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Introduction to Linux - A Hands on Guide
This guide was created as an overview of the Linux Operating System, geared toward new users as an exploration tour and getting started guide, with exercises at the end of each chapter.
For more advanced trainees it can be a desktop reference, and a collection of the base knowledge needed to proceed with system and network administration. This book contains many real life examples derived from the author's experience as a Linux system and network administrator, trainer and consultant. They hope these examples will help you to get a better understanding of the Linux system and that you feel encouraged to try out things on your own.
Click Here to receive this Complete Guide absolutely free.
when it comes to any kind of computer book, there's only one way to decide which to get:
1: on a nice lazy day, (sundays are best) go to the computer section of a nice large bookstore; preferably borders or barnes and noble... the chain store have the best reference books.
2: find a nice chair. make sure nobody else gets within 10 feet of it.
3: skim every book that looks vaguely interesting.
4: read a chapter or two from a book that passes the skim test. remember, if you already know everything you're reading, put it down and find another one.
5: don't forget to browse the nude art section on your way out.
Originally posted by isajera 5: don't forget to browse the nude art section on your way out.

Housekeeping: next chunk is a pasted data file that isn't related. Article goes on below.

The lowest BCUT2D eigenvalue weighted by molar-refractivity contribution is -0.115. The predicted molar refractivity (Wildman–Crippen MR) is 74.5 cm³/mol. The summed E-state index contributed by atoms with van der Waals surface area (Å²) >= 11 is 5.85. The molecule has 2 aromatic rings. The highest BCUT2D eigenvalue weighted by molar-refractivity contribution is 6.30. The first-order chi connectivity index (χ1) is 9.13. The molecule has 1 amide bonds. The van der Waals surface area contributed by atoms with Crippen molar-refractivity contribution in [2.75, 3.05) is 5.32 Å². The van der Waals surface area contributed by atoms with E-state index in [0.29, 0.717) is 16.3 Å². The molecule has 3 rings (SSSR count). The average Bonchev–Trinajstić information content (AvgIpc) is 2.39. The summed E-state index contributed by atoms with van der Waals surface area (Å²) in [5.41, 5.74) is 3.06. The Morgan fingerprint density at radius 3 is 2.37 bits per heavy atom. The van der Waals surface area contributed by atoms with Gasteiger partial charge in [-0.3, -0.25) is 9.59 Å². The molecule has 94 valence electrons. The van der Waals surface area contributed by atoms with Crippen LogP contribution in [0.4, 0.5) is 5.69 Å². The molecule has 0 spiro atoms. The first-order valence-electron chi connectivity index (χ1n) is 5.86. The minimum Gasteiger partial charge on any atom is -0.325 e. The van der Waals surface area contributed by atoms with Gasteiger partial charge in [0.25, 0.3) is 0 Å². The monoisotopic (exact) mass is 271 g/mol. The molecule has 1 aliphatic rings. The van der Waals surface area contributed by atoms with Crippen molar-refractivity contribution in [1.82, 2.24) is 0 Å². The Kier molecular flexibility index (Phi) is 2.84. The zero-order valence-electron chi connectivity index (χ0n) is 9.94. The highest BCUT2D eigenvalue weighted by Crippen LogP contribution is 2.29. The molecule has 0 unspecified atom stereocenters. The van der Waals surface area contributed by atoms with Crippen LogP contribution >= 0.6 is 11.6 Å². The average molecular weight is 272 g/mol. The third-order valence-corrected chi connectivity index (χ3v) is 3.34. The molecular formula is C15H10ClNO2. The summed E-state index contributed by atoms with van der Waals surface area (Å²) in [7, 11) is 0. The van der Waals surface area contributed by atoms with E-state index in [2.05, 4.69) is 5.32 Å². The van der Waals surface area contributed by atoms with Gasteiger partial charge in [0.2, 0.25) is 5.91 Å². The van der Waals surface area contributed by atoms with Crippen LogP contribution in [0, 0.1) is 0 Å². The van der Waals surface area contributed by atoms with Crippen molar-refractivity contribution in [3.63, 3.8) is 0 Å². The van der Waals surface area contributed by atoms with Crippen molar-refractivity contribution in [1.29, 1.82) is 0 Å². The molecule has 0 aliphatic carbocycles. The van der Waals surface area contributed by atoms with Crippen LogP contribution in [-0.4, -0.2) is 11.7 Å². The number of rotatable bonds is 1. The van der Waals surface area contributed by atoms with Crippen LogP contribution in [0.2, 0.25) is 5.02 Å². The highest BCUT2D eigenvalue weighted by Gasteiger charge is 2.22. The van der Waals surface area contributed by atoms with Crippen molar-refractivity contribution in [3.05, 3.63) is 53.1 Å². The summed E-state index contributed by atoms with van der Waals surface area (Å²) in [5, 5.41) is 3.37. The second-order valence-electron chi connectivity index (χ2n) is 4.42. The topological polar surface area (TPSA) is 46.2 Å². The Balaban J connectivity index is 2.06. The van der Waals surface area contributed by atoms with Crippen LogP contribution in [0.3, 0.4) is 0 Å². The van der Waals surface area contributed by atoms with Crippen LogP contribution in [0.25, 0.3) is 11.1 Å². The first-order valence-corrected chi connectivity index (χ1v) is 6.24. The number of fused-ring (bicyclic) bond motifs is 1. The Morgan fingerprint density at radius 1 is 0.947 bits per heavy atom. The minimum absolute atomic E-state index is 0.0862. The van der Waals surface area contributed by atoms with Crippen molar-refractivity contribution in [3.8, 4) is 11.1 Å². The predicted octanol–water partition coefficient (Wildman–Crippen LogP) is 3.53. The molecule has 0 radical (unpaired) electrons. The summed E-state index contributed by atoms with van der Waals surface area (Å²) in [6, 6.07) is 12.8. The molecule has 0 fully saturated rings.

Nude Art Section, when its not busy, you take that black plastic wrap off a Playboy or something.. make sure you have that enlarged ad paper from the front of the store for free or a large book to have covering it, find that lonely chair with no one around and sit back and skim thru that.. you know.. the jokes sections that is..
man, that sounded like i have actually done that before!!!
I've just purchased LPIC I Exam Cram 2: Exam 101, 102 (Exam Cram 2 S.) by Ross Brunson ISBN: 0789731274.
This comes highly recommended, is "approved" by the LPIC itself and has been revised to take account of the course changes.
Here's a quote from a mostly satisfied Amazon / Debian user:
"This is a fundamentally good book. It's one of the most recent LPIC books on the market, being published in 2004. It does not teach Linux, the reader must have a working knowledge of Linux to be able to use this book. Nor does the book contain all the information required to pass the exam, rather it provides a summary of the main topics, and key points, and it is up to the reader to locate the extra information. It's a compact format, and the typography is fine, and the techincal listing are mostly easy to read and follow.
There are a few problems, the Debian information is often wrong, or at least it's not like my Debian Wooody or Sarge systems. There are quite a few typographical errors, a command will be explained, and the following example will be plain wrong.
The CD worked fine on a Windows system, but failed to install properly on my Debian system.
It's basically good book, let down by a few niggles. Hopefully the errors can be corrected in the next reprint, the changes need not require a whole new edition."
Definitely one to have a look at to see if you like the style.
When Shopping for books I may browse the bookstore, but I usually come back home and punch the ISBN number into bestbookbuys.com They do a comparative search of pretty much every web bookstore and locate the best price including shipping.